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Purnima Devi Burman and Sanjay Gubbi Wins Prestigious Whitley Awards

Sanjay Gubbi of Karnataka and Purnima Barman of Assam have won the prestigious Whitley Award for their contributions in wildlife conservation. Whitley awards are popularly known as Green Oscars. The two Indians were among the six selected out of 169 applicants from 66 countries.

Purnima Devi Burman has been selected for her efforts  for the conservation of greater adjutant storks and its habitat. She created an all female network in three villages of Kamrup district to save the adjutant storks and their habitats. The global population of adjutant storks is 1200-1800. Around 800 of them are found in Assam and 150 in Bihar.

Sanjay Gubbi has been selected for his contribution to protect tiger corridors in Karnataka. Gubbi who is wildlife biologist and scientist works with the Mysuru-based Nature Conservation Foundation. Gubbi is also a member of the State Board for Wildlife and works actively to mitigate conflict issues. In 2012, he was instrumental in securing the largest expansion of protected areas in India since 1970. He helped to increase the size of protected areas in Karnataka by 37%.

Whitley Awards

Whitley Awards are instituted by the U.K.-registered charity Whitley Fund for Nature. These awards are given annually to recognise national and regional conservationists and supports them in their endeavour to conserve wildlife and nature. The awards are worth £35,000 and particularly seeks to recognise wildlife conservationists from outside the developed world.

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Wax worm caterpillars found to eat Plastics

The wax worm, the larvae of insect Galleria mellonella, is found to possess the ability to biodegrade polyethylene, which is one of the toughest and most used plastics. The scientists have observed that the degradation rate of the wax worm is extremely fast when compared to other recent discoveries. Last year, a bacteria was found to biodegrade plastics at a rate of just 0.13mg a day.

Significance

The present discovery assumes significance for getting rid of the ever increasing Polyethylene plastic waste that degrades the environment. It is estimated that a trillion plastic bags are used every single year. The plastics are highly resistant to breaking down, and even if it does the smaller pieces usually tend to choke up ecosystems without getting degraded.

The wax worms were found to transform the polyethylene into ethylene glycol. To make sure it was not just the chewing and degrading the plastic, scientists mashed up some of the worms and smeared them on polyethylene bags and got similar results as above. The molecular details of the process of breakdown could be used to come up with a biotechnological solution for managing polyethylene waste.

Wax Worm

Wax worms are medium-white caterpillars with black-tipped feet that live as parasites in bee colonies and are commercially bred for fishing bait. They are the caterpillar larvae of wax moths. Wax moths lay their eggs inside beehives where these worms hatch and grow on beeswax. The wax worms feed on cocoons, pollen, and shed skins of bees and are considered as parasites by the beekeepers.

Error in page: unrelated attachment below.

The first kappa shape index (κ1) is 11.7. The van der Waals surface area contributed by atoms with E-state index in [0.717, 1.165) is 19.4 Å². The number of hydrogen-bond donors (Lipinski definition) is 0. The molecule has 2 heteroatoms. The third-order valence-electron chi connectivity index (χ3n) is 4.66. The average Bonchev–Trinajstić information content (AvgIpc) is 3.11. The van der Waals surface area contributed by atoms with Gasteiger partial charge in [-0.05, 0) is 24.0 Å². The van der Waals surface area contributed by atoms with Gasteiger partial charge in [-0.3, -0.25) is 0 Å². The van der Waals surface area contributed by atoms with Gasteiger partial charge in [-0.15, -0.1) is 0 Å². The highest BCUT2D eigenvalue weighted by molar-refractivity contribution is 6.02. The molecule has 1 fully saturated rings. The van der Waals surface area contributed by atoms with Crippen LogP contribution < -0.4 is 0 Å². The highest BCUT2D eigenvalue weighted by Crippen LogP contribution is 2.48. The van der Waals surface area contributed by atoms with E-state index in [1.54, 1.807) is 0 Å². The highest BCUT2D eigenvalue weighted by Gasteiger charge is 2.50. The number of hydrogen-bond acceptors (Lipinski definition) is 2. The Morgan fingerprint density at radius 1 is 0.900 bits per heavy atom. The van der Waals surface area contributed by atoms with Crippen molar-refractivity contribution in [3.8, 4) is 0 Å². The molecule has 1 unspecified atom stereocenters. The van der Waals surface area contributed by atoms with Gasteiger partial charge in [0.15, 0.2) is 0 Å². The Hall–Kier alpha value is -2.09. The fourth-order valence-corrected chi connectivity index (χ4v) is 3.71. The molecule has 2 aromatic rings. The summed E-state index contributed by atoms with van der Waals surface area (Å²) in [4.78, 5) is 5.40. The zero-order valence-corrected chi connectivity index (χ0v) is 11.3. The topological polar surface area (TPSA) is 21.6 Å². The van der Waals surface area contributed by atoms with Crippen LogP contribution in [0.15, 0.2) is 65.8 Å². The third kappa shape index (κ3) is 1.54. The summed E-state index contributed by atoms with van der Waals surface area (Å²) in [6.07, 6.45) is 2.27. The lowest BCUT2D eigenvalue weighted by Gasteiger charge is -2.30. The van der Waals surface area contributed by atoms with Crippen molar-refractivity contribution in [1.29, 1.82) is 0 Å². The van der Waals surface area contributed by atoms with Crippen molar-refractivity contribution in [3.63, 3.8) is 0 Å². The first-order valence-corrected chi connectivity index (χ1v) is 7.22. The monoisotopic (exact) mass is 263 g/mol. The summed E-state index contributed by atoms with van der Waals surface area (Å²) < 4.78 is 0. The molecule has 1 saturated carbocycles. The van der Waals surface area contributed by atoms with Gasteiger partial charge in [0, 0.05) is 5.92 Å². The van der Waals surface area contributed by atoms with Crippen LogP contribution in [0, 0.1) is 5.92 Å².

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Goldman Environmental Prize for Prafulla Samantra

Social activist Prafulla Samantra was announced one among six winners of the Goldman Environmental Prize for his “historic 12-year legal battle that affirmed the indigenous Dongria Kondh’s land rights and protected the Niyamgiri Hills from a massive, open-pit aluminum ore mine.”

The other five winners for this year are: Mark Lopez (United States); Uroš Macerl (Slovenia); Rodrigo Tot (Guatemala); Rodrigue Katembo (Democratic Republic of Congo); and Wendy Bowman (Australia).

Prafulla Samantra is a trained lawyer and has been involved in activism since the Jayprakash Narayan-movement. He was an iconic leader responsible for rallying tribes in Niyamgiri region of Odisha and made use of legal provisions to block mining-to-metals conglomerate Vedanta from setting up a bauxite mine there. Samantara was the first citizen to use law to halt the mining operations of Vedanta. As a result of his efforts, the company has been forced to suspend mining of bauxite from that region.

In its April 18, 2013, historic judgment, Supreme Court empowered local communities to have the final say in mining projects on their land. Subsequently, village councils of the Niyamgiri Hills unanimously voted against the mine. In August 2015, Vedanta announced the closure of its aluminium refinery in that region.

Samantara is only the sixth Indian to win the prize after Medha Patkar, M.C. Mehta, Rasheeda Bi, Champaran Shukla and Ramesh Agrawal since 1990 when the award was first instituted.

Goldman Environmental Prize

The Goldman Environmental Prize was created in 1990 to honour grassroots environmentalists undertaking risk to their lives for the cause of protecting the environment. The award is given to six persons, one from six geographical regions of the world, namely,  Africa, Asia, Europe, Islands and Island Nations, North America, and South & Central America. The prize is given by Goldman Environmental Foundation having its headquarters in San Francisco. The prize is also called as the Green Nobel.

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